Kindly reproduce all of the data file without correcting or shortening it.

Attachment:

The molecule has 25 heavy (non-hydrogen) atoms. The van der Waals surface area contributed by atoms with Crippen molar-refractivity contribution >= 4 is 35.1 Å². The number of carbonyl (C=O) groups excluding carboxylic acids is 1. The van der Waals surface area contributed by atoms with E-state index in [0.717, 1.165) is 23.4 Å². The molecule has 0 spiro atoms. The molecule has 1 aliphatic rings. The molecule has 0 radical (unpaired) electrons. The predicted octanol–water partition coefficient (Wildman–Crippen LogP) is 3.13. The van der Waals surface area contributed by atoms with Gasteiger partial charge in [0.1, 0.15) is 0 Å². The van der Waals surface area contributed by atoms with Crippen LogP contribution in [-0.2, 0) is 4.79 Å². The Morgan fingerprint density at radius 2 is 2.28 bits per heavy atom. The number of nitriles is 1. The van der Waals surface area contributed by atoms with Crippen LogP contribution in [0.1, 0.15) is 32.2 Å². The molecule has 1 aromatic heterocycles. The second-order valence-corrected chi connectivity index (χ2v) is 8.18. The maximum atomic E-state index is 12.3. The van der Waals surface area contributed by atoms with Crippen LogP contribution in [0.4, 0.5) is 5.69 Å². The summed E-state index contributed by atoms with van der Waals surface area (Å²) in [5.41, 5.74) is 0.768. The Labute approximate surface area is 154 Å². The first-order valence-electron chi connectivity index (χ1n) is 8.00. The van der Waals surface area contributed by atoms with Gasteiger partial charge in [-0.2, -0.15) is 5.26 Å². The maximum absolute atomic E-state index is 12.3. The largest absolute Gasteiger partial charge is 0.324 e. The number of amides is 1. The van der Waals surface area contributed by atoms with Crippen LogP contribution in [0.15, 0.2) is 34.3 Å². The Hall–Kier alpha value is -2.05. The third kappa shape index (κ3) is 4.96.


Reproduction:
The molecule has 25 heavy (non-hydrogen) atoms. The van der Waals surface area contributed by atoms with Crippen molar-refractivity contribution >= 4 is 35.1 Å². The number of carbonyl (C=O) groups excluding carboxylic acids is 1. The van der Waals surface area contributed by atoms with E-state index in [0.717, 1.165) is 23.4 Å². The molecule has 0 spiro atoms. The molecule has 1 aliphatic rings. The molecule has 0 radical (unpaired) electrons. The predicted octanol–water partition coefficient (Wildman–Crippen LogP) is 3.13. The van der Waals surface area contributed by atoms with Gasteiger partial charge in [0.1, 0.15) is 0 Å². The van der Waals surface area contributed by atoms with Crippen LogP contribution in [-0.2, 0) is 4.79 Å². The Morgan fingerprint density at radius 2 is 2.28 bits per heavy atom. The number of nitriles is 1. The van der Waals surface area contributed by atoms with Crippen LogP contribution in [0.1, 0.15) is 32.2 Å². The molecule has 1 aromatic heterocycles. The second-order valence-corrected chi connectivity index (χ2v) is 8.18. The maximum atomic E-state index is 12.3. The van der Waals surface area contributed by atoms with Crippen LogP contribution in [0.4, 0.5) is 5.69 Å². The summed E-state index contributed by atoms with van der Waals surface area (Å²) in [5.41, 5.74) is 0.768. The Labute approximate surface area is 154 Å². The first-order valence-electron chi connectivity index (χ1n) is 8.00. The van der Waals surface area contributed by atoms with Gasteiger partial charge in [-0.2, -0.15) is 5.26 Å². The maximum absolute atomic E-state index is 12.3. The largest absolute Gasteiger partial charge is 0.324 e. The number of amides is 1. The van der Waals surface area contributed by atoms with Crippen LogP contribution in [0.15, 0.2) is 34.3 Å². The Hall–Kier alpha value is -2.05. The third kappa shape index (κ3) is 4.96.